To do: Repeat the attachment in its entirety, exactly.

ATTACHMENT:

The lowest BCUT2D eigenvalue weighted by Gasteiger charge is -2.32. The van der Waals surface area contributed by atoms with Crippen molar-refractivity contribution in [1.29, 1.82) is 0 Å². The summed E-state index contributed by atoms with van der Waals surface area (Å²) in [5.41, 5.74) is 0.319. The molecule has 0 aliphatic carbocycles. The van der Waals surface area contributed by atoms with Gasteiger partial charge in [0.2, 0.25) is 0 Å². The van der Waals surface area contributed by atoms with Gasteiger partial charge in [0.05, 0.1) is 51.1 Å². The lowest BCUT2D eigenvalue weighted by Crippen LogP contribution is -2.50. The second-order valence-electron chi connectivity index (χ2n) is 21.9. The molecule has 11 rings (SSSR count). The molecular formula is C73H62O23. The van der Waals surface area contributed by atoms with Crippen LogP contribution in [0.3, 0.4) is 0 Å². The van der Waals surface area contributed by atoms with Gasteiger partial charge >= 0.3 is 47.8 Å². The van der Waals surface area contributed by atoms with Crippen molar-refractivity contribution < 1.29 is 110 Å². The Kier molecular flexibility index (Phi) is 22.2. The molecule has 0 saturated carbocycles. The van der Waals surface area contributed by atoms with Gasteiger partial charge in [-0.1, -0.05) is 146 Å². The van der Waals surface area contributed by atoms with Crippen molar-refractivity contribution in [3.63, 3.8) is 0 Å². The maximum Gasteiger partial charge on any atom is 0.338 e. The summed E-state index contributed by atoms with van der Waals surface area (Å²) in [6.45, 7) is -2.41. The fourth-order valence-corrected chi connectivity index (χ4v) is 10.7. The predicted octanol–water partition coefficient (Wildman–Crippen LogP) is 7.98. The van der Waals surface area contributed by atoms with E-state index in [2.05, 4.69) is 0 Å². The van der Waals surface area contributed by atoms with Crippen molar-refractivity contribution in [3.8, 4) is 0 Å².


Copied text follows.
The lowest BCUT2D eigenvalue weighted by Gasteiger charge is -2.32. The van der Waals surface area contributed by atoms with Crippen molar-refractivity contribution in [1.29, 1.82) is 0 Å². The summed E-state index contributed by atoms with van der Waals surface area (Å²) in [5.41, 5.74) is 0.319. The molecule has 0 aliphatic carbocycles. The van der Waals surface area contributed by atoms with Gasteiger partial charge in [0.2, 0.25) is 0 Å². The van der Waals surface area contributed by atoms with Gasteiger partial charge in [0.05, 0.1) is 51.1 Å². The lowest BCUT2D eigenvalue weighted by Crippen LogP contribution is -2.50. The second-order valence-electron chi connectivity index (χ2n) is 21.9. The molecule has 11 rings (SSSR count). The molecular formula is C73H62O23. The van der Waals surface area contributed by atoms with Crippen LogP contribution in [0.3, 0.4) is 0 Å². The van der Waals surface area contributed by atoms with Gasteiger partial charge >= 0.3 is 47.8 Å². The van der Waals surface area contributed by atoms with Crippen molar-refractivity contribution < 1.29 is 110 Å². The Kier molecular flexibility index (Phi) is 22.2. The molecule has 0 saturated carbocycles. The van der Waals surface area contributed by atoms with Gasteiger partial charge in [-0.1, -0.05) is 146 Å². The van der Waals surface area contributed by atoms with Crippen molar-refractivity contribution in [3.63, 3.8) is 0 Å². The maximum Gasteiger partial charge on any atom is 0.338 e. The summed E-state index contributed by atoms with van der Waals surface area (Å²) in [6.45, 7) is -2.41. The fourth-order valence-corrected chi connectivity index (χ4v) is 10.7. The predicted octanol–water partition coefficient (Wildman–Crippen LogP) is 7.98. The van der Waals surface area contributed by atoms with E-state index in [2.05, 4.69) is 0 Å². The van der Waals surface area contributed by atoms with Crippen molar-refractivity contribution in [3.8, 4) is 0 Å².